Lux­u­ry smart­watch­es have a right to exist, as does Porsche with a hybrid engine. You can com­bine a mod­ern, portable gad­get with tra­di­tion and lux­u­ry. It’s like a per­son who drinks a $1,000 Bor­deaux at din­ner and can cheer up with an ener­gy drink in the morn­ing.
Aurel Bax, Head of Watch­mak­ing at Philips

On the wrist of the user, who­ev­er he is, there is only room for one watch. At least a man in his right mind will not wear more than one watch on his hand, unless, of course, he is an extreme eccen­tric. So every­one can make the most suit­able choice for them­selves. menswear design­er for Club Mona­co Aaron Levinfor exam­ple, is a strict con­ser­v­a­tive and prefers exclu­sive­ly mechan­i­cal watch­es.

When I put on my mechan­i­cal watch­es, I always think about the painstak­ing work with minia­ture parts that makes such prod­ucts pos­si­ble. It’s amaz­ing, it’s not just for you to put a chip. A wrist watch is the only pre­cious acces­so­ry I wear besides my wed­ding ring. And I’m not going to change my habits.
Aaron Levin, own­er of sev­er­al vin­tage Rolex­es and the Bulo­va Tank chronome­ter inher­it­ed from his father

And some­one will choose for them­selves the solu­tion pro­posed by Mr. Bucks. Some smart watch­es as a sign of atten­tion to mod­ern tech­nolo­gies, and some mechan­i­cal ones as a trib­ute to the clas­sics.

I would prob­a­bly wear the Apple Watch dur­ing the day, and in the evening, going out, I would change them to the clas­sic “mechan­ics”.
Tony King, CEO of King & Part­ners

Com­pa­ny King & Part­ners cre­ates dig­i­tal plat­forms and con­tent for most lux­u­ry and fash­ion brands like Bent­ley or Akris. To replace your chronome­ter Pan­erai Radiomir Mr. King would buy, he says, an Apple Watch with a steel case and a black leather strap.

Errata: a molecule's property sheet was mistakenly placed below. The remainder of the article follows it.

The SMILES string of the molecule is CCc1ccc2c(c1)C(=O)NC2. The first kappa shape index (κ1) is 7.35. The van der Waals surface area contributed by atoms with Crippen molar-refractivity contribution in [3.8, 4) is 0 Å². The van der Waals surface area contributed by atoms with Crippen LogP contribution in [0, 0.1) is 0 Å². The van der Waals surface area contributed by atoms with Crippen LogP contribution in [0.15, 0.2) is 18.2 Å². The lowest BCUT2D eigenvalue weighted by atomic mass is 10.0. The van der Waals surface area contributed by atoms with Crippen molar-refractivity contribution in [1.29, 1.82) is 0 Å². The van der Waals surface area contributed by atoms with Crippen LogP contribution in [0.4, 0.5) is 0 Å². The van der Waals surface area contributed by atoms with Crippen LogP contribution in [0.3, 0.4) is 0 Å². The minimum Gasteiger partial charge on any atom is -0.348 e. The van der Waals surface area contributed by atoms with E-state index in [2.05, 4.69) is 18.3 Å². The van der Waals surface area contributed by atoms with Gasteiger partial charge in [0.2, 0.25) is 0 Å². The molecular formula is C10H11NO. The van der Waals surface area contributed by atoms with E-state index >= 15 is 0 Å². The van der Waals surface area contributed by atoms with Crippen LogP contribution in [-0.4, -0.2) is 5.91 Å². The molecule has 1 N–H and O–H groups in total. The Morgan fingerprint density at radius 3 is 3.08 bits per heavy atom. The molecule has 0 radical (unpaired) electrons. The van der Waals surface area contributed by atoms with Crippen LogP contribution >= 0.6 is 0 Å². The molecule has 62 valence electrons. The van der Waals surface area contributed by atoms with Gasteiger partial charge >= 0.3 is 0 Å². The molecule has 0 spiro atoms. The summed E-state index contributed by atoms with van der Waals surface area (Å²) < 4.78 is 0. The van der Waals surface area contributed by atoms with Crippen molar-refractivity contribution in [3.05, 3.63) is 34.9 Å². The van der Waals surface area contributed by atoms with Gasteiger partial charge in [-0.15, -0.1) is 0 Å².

Christo­pher O’Neilla New York banker and col­lec­tor of Rolex watch­es (he owns about 20), plans to acquire Apple Watch Sportto use this smart watch at the gym.

I am one of those old fash­ioned peo­ple who like to col­lect mechan­i­cal watch­es. And noth­ing can change that. And the Apple Watch is such a curios­i­ty that can also bring ben­e­fits.
Christo­pher O’Neill

Every­one is dif­fer­ent, and for more dig­i­tal­ly savvy users who are accus­tomed to their smart­phones, the Edi­tion may prove to be more than just a tech­no­log­i­cal curios­i­ty. For exam­ple, Sky Jel­lat­lyadver­tis­ing agency senior part­ner Team Epiphany, is seri­ous­ly plan­ning to buy an Edi­tion. He doesn’t even care that this expen­sive wear­able gad­get is unlike­ly to replace his clas­sic chronome­ter. Roy­al Oak Off­shore from Aude­mars Piguet. Does Mr. Jel­lat­ly wor­ry that over time his expen­sive smart­watch will become tech­ni­cal­ly obso­lete? Not real­ly.

I don’t real­ly care about the obso­les­cence of smart­watch­es. This is just the price of life with all the cut­ting-edge inno­va­tions. It’s like pay­ing tens of thou­sands to get a manned flight into space on SpaceX. Those who buy such watch­es [Apple Watch], like to be the cen­ter of atten­tion, and are ready to enjoy a prod­uct that har­mo­nious­ly com­bines tech­nol­o­gy, use­ful fea­tures and design. After all, we are here to live well and we will not live for­ev­er.
Sky Jel­lat­ly

[WSJ]